Lunes Noviembre 19th, 2012
Argentina has been frustrating for me. My progress, like a Tango, forward back, forward back. A side step here and there. Argentina is the man. My body alert to his warmth. My feet react to his. I was as autonomous as the Capital. Now I’m gripped in its veins.
It feel uncomfortable. My limit is finding its edge. Will it extend further than I thought?
I realize now, I’ve been seeking something that has no place here. My eyes were blind to the spirit of the city, as I fought to feel the heartbeat of its people. Buenos Aires is holding time, clear in its intentions. ‘Follow’ it says, don’t lead.
I give in..up! It is not San Francisco. I cannot dance with Argentina whilst my heart is settled at the feet of another. It is breaking me down. Words, accents fall about my ears like the springtime violet Jacaranda blossoms. I understand little.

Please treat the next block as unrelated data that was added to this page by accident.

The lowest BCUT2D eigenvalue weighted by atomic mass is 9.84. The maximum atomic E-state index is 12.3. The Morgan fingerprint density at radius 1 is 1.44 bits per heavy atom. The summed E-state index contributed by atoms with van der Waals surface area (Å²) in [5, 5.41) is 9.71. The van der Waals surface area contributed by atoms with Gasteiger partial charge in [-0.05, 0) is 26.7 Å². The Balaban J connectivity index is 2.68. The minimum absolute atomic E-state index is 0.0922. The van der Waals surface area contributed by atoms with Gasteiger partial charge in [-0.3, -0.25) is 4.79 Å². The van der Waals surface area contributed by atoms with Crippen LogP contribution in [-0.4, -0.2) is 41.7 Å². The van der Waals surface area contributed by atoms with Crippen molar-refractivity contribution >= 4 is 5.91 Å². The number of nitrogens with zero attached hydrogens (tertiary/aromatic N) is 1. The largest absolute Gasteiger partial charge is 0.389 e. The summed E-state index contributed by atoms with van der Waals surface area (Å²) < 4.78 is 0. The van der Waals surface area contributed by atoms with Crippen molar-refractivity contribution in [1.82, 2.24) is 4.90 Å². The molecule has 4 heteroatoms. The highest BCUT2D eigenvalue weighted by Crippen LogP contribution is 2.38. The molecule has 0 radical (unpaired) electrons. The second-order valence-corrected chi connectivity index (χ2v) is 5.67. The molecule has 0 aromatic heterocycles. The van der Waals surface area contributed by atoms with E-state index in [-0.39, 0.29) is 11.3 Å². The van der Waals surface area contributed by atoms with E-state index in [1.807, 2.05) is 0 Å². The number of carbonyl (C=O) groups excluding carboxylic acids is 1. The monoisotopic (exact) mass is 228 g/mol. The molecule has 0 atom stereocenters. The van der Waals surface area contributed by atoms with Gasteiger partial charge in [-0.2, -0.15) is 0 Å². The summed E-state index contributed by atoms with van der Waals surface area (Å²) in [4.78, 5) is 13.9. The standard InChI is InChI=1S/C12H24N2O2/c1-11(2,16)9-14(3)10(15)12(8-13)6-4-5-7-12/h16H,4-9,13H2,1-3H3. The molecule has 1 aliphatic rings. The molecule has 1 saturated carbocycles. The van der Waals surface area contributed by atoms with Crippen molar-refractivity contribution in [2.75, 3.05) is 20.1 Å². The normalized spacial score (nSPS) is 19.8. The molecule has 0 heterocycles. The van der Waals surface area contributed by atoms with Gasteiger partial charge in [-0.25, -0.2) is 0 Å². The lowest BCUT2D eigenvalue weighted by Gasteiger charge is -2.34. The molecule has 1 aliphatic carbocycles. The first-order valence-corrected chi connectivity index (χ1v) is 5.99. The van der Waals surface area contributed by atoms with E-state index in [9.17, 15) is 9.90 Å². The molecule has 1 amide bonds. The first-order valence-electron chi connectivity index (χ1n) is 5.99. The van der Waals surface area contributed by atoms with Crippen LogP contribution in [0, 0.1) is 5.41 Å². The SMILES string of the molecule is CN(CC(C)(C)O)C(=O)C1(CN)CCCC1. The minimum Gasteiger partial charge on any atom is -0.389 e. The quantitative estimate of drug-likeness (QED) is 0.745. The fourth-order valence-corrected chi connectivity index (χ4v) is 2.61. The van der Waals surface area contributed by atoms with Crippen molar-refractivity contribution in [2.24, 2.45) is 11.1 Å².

In the last week I have been forced into intense situations. Forced to make myself understood. I’ve used flailing hand gestures, drawing pictures in the warm air around me, eye brows frowning and raising as my eyes grapple to reach connection, plead for understanding. My apartment keys broke in my lock. Bundy, the petit, azur-eyed lady who brings me from my sleep each morning, as her broom sweeps the single path through the patch of green beside our building. Her face inscribed over the years with her goodly actions. As I implored her to understand. ‘no, key, ho llegar!‘ She let me take her hand and guide her up the stone steps to my door. I pushed the metal back and forth, rapidly in the bronze lock. ‘no entrar!‘ ‘it no work!’. A few moments of us, eager with our gestures. She took my hand. We walked from the building, down into the street. We waited as the traffic sped from right and left. The green walking man lit. I felt her move. We smiled, we shook our heads. I rose up my shoulders and showed the open sky my palms. We smiled, again. Safely across, we entered a male domain. Shelves of small boxes. Layers of dust. Bronze and silver keys and hefty locks strung all about. Five minutes of babbled conversation between a stocky guy with hair like an Irish setter, he looked back and forth. From me to her. A black briefcase was lifted to the counter. Opened. His wiry hair disappeared behind the lid. A clinking of metal. A nod of satisfaction. The lid folded. The locks thumbed in stereo. We were off again. Now three. We traversed the black and white stripes on the tarmac, as our walking time was counted down on the crossing. I smiled to my left. To my right. I lifted my shoulders laughing then drawing my hands to fists to gesture rubbing my eyes. Two arms from different bodies reached to gently pat my bare shoulders. There, there. A wordless language.